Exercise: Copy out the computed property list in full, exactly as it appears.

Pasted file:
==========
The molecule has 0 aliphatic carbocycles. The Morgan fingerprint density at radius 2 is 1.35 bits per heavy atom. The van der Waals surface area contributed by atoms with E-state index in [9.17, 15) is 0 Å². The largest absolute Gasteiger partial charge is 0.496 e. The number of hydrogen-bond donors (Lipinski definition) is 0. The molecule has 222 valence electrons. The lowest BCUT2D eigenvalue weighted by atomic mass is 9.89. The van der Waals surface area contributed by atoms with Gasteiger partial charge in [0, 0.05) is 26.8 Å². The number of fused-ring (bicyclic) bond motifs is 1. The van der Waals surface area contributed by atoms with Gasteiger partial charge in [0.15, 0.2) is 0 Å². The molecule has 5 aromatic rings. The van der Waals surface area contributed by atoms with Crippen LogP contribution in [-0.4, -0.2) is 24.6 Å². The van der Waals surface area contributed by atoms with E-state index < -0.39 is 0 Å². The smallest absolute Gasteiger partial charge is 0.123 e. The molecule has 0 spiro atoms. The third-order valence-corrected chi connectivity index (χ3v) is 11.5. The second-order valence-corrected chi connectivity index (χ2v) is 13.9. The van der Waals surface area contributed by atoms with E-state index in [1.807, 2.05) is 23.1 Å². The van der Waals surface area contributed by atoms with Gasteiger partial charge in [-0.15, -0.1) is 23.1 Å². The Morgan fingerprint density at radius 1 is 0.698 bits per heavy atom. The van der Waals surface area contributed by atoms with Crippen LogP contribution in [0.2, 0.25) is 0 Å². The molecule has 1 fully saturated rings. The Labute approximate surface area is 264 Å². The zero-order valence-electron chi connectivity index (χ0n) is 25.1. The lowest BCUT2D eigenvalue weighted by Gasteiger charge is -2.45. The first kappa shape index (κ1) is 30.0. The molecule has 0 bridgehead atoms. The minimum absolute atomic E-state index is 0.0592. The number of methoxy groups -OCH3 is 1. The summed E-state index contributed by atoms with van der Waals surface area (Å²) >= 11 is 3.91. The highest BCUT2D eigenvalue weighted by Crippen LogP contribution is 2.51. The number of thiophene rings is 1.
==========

The molecule has 0 aliphatic carbocycles. The Morgan fingerprint density at radius 2 is 1.35 bits per heavy atom. The van der Waals surface area contributed by atoms with E-state index in [9.17, 15) is 0 Å². The largest absolute Gasteiger partial charge is 0.496 e. The number of hydrogen-bond donors (Lipinski definition) is 0. The molecule has 222 valence electrons. The lowest BCUT2D eigenvalue weighted by atomic mass is 9.89. The van der Waals surface area contributed by atoms with Gasteiger partial charge in [0, 0.05) is 26.8 Å². The number of fused-ring (bicyclic) bond motifs is 1. The van der Waals surface area contributed by atoms with Gasteiger partial charge in [0.15, 0.2) is 0 Å². The molecule has 5 aromatic rings. The van der Waals surface area contributed by atoms with Crippen LogP contribution in [-0.4, -0.2) is 24.6 Å². The van der Waals surface area contributed by atoms with E-state index < -0.39 is 0 Å². The smallest absolute Gasteiger partial charge is 0.123 e. The molecule has 0 spiro atoms. The third-order valence-corrected chi connectivity index (χ3v) is 11.5. The second-order valence-corrected chi connectivity index (χ2v) is 13.9. The van der Waals surface area contributed by atoms with E-state index in [1.807, 2.05) is 23.1 Å². The van der Waals surface area contributed by atoms with Gasteiger partial charge in [-0.15, -0.1) is 23.1 Å². The Morgan fingerprint density at radius 1 is 0.698 bits per heavy atom. The van der Waals surface area contributed by atoms with Crippen LogP contribution in [0.2, 0.25) is 0 Å². The molecule has 1 fully saturated rings. The Labute approximate surface area is 264 Å². The zero-order valence-electron chi connectivity index (χ0n) is 25.1. The lowest BCUT2D eigenvalue weighted by Gasteiger charge is -2.45. The first kappa shape index (κ1) is 30.0. The molecule has 0 bridgehead atoms. The minimum absolute atomic E-state index is 0.0592. The number of methoxy groups -OCH3 is 1. The summed E-state index contributed by atoms with van der Waals surface area (Å²) >= 11 is 3.91. The highest BCUT2D eigenvalue weighted by Crippen LogP contribution is 2.51. The number of thiophene rings is 1.